Since the first time missionaries of The Church of Jesus Christ of Latter-day Saints exposed me to the teachings of modern day temples, my soul was hooked. It was like a magnetic pull that drew me to participate in proxy baptisms for the dead. The spiritual experiences I obtained in the baptistery firmly confirmed to me there is a God who intimately cares about each individual soul and His presence can be felt inside the temple. Despite my love for the temple, natural disasters made the road to participating in my own endowment windy and full of hurdles. The only reason I made it through the front doors of the temple was because my spirit knew the way and I was supported by an exemplary, small, loving congregation.
I strive to be a woman of my word, so when it comes to making covenants with God, I hold them with high regard. In my preparation, I heard other’s Endowment ceremony described as “one of the happiest days of my life.” The goal of this narrative is for anyone who feels discomfort while inside the temple, to not suffer from the reality of their experience not fitting into the ideal of immense joy and overwhelming peace. It is okay to be overwhelmed with emotion in the temple, emotions of any kind. The temple can be a tough place to be as mortal and limited souls (“the spirit and the body are the soul of man” Doctrine & Covenants 88:15) try to operate on a Celestial plane. The experience within the temple is familiar to our spirit and intelligence who had a pre-existence in the presence of God, but is brand new to our bodies and brains.
Throughout my debut endowment ceremony, both my body and mind were entirely overwhelmed in an experience of turmoil. I left the temple that day bewildered and in tears. How could this be the House of the Lord if I do not feel peace, safety, security within the walls? Was this ordinance not of God? Or even worse, had my brain fabricated my past spiritual encounters and the temple had no validity at all? In a shaken state of confusion and fear, I would say the day of my Endowment was the opposite of “one of the happiest days of my life.” This was the catalyst of two months of my deepest confusion.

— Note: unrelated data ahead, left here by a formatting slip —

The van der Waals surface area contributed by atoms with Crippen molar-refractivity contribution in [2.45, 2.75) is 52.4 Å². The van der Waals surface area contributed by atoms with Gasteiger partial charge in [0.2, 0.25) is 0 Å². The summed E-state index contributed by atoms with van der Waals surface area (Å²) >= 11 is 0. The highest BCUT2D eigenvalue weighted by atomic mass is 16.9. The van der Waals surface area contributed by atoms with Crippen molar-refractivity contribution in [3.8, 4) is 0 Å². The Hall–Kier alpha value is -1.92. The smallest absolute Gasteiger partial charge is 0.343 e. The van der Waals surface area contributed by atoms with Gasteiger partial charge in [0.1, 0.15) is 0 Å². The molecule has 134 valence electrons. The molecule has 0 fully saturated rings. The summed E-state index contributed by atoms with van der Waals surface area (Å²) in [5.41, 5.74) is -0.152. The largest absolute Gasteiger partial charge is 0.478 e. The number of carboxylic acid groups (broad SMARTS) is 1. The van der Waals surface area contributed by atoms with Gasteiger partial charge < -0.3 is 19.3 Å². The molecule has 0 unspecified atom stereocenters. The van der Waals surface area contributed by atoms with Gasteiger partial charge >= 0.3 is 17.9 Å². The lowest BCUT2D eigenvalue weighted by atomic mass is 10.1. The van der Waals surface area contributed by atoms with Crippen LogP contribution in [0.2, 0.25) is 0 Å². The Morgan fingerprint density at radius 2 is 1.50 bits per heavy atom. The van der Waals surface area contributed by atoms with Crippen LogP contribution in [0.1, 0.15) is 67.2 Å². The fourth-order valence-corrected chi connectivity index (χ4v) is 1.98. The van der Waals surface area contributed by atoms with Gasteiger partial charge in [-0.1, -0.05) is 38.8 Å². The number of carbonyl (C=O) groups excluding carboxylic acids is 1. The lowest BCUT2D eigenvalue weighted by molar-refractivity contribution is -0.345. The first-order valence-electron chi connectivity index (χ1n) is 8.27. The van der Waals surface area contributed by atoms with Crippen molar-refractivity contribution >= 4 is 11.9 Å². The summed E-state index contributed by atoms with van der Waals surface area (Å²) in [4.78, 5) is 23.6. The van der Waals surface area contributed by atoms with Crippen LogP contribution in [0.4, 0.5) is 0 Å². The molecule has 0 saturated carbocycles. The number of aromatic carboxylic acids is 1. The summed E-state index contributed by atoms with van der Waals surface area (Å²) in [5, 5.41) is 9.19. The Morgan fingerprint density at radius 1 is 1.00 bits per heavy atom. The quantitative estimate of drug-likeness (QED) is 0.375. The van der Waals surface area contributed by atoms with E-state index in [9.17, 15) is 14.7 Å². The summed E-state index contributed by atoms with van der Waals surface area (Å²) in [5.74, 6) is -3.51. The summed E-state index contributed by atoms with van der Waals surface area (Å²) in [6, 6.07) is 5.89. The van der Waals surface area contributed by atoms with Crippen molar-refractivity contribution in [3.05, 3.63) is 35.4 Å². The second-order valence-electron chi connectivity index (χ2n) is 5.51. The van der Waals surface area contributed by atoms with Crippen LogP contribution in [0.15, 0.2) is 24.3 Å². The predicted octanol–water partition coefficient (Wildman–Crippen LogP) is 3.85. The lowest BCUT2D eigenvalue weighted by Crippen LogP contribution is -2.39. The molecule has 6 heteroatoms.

I was visiting my grandmother in the months following my Endowment. She insisted I should visit the local, historical sites of my religion. I hesitantly agreed, not wanting to confess my faith crisis. Our visit was a powerful day. As my grandma waited patiently in the car, I walked up to the local temple. I sat down alone in the small waiting area where I meditated on some deep doubts weighing on my heart. I needed to know if the presence of God was truly within these walls and if the church was leading me astray. God was there. I could once again hear His voice and became swaddled in His love and presence. I did not receive all the answers that day, but just enough reassurance to not turn my back on the gospel or deny my previous experiences as truth.
Then God blessed me with an angel. Within my initial encounter with Madi, we became temple accountability buddies. Suddenly, I was faced with a temple appointment and not wanting to disappoint her smiling face, I went. Every week. And it was hard. Every week. My anxiety-ridden brain and exhausted body did not want to go. Again, the only reason I made it through the front doors of the temple was because my spirit knew the way and I was supported by an exemplary, dedicated, loving friend. It took dedication of time for my body and mind to become comfortable within the Endowment ordinance. However, when I found that comfort, I realized my Spirit and intelligence had been learning and growing the entire time. When my spirit and body learned to operate as one in this Celestial sphere, I felt true the power of my soul in action. I became able to truly call upon the priesthood that I was endowed with.
Never should we doubt, diminish, or demean the journey of mortal beings learning how to perform eternal ordinances. For some, it comes more naturally and quickly. For others, it takes more time to settle into the spiritual realm of our Heavenly Parents. For all, it is a lifelong journey in and outside of the temple walls. The temple is a living and breathing experience. It is the embodiment of change. It is where we learn how to behave as spiritual beings living an earthly experience. Change and growth is not always comfortable, pretty, or easily summed up into a nice story.
Faith is acting without fully knowing. Sometimes, we have to let our spirits lead the way when our mortal reasoning fails. Today, the temple is my home. I feel like my true, divine self when I am surrounded by the love and support of my ancestors and commune with my Savior, my Heavenly Father, and my Heavenly Mother. I would not trade the gospel that opened the avenue to such sacred worship. Just as the Divine does not judge my journey to this home or hold back any of it’s blessings from me because of my doubt, we should not judge or punish ourselves or others. “Remember the worth of souls is great in the sight of God” (Doctrine & Covenants 18:10). Let us show compassion to each soul that takes strides towards divinity. All journeys home are acceptable to the Lord.